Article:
Return to sender: Thailand trying to ship back plastic waste
Officials at Thailand’s ports are attempting to ship over 2,000 containers filled with plastic and other types of waste back to the countries that sent them as part of efforts by the government and the Thai people to fight plastic pollution.
At the same time, the Tourism Authority of Thailand (TAT) announced its own campaign last week to reduce plastic use and refuse in partnership with local and international businesses in the tourism sector. The TAT campaign is representative of the growing awareness among Thais about plastic pollution and their increasing commitment to addressing the problem.
“The Industry Ministry and Customs Department will check the containers and send the illegal items back to their origin,” said Minister of the Environment and Natural Resources Surasak Karnjanarat.
Surasak said that 1,600 of the containers are sitting at Laem Chabang port on the Eastern Seaboard and 460 of them are at the port in Bangkok. Indications are that electronic waste, or e-waste, another prohibited category may be mixed in with the plastic, he added.
All countries are contributing to the problems of plastic and electronic waste. The dangers posed by plastic waste dumped into the oceans, however, have gained particular attention in recent months. One event that served to focus the public’s concern was the death of a pilot whale on a southern Thai shore in June.
The whale had swallowed over 80 plastic bags and could no longer consume food, resulting in the sea mammal starving to death. Since then, Thai policymakers and some leading corporations have been springing into action.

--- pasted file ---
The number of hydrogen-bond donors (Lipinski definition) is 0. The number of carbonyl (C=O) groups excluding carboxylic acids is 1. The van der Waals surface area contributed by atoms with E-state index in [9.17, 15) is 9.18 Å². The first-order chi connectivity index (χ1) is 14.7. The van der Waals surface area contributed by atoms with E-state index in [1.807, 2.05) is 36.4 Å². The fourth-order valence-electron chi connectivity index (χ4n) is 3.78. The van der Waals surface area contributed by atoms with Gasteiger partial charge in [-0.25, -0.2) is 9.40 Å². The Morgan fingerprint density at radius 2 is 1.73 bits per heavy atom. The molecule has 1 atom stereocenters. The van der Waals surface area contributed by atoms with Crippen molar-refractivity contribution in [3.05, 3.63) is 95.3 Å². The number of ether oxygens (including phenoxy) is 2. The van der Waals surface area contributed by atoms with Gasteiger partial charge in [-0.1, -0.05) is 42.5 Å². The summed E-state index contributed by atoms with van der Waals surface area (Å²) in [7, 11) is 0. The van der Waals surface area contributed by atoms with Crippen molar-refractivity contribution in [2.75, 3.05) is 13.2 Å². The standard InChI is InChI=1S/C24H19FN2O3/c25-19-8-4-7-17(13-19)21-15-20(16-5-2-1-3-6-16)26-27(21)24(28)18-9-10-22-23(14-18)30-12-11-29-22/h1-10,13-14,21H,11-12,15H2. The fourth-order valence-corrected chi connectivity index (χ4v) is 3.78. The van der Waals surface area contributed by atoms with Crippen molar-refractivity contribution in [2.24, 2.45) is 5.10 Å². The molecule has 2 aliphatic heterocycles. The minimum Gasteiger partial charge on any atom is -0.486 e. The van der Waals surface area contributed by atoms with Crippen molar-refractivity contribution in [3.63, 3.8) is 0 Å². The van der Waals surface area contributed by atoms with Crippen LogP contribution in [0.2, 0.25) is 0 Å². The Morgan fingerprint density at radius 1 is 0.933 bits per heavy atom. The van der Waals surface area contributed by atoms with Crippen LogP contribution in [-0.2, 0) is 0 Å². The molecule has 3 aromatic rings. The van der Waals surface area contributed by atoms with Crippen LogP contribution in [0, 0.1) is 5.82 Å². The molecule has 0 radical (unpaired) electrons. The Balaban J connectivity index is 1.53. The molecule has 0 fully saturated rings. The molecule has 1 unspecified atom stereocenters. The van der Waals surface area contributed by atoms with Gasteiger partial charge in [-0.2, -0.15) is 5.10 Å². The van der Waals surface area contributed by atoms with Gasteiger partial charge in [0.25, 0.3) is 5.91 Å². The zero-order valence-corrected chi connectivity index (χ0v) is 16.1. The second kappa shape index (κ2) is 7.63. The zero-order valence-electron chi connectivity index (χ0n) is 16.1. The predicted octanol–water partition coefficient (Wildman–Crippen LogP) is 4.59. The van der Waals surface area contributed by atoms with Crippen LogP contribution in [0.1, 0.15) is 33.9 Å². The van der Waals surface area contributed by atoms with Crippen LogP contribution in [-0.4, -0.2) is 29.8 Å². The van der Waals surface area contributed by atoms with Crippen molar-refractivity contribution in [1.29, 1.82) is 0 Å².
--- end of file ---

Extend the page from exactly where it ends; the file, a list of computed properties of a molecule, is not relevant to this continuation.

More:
Last month, the government banned imports of plastic and e-waste. It had become a common practice for developed countries to ship that waste to less-developed nations rather than process it themselves using environmentally safe methods.
Last week Siam Piwat, Iconsiam, the Thai Hotels Association, the Tourism Council of Thailand and Expedia Group among others joined the Travel Thailand in Style, Reduce Plastic Waste campaign launched by the TAT.
“This collaboration is set to serve as a catalyst within Thailand’s travel and tourism sectors. These activities will instill a sense of environmental consciousness as well as encourage tourists to travel responsibly by leaving only footprints and taking only good memories,’’ TAT Governor Yuthasak Supasorn said.
“TAT will take a lead role. We will encourage consumption of reusable or sustainable items; such as, plant-based drinking straws instead of plastic straws, cotton bags instead of plastic bags, water tumblers instead of plastic bottles, and reusable food utensils instead of single-use plastic or foam items,” he said.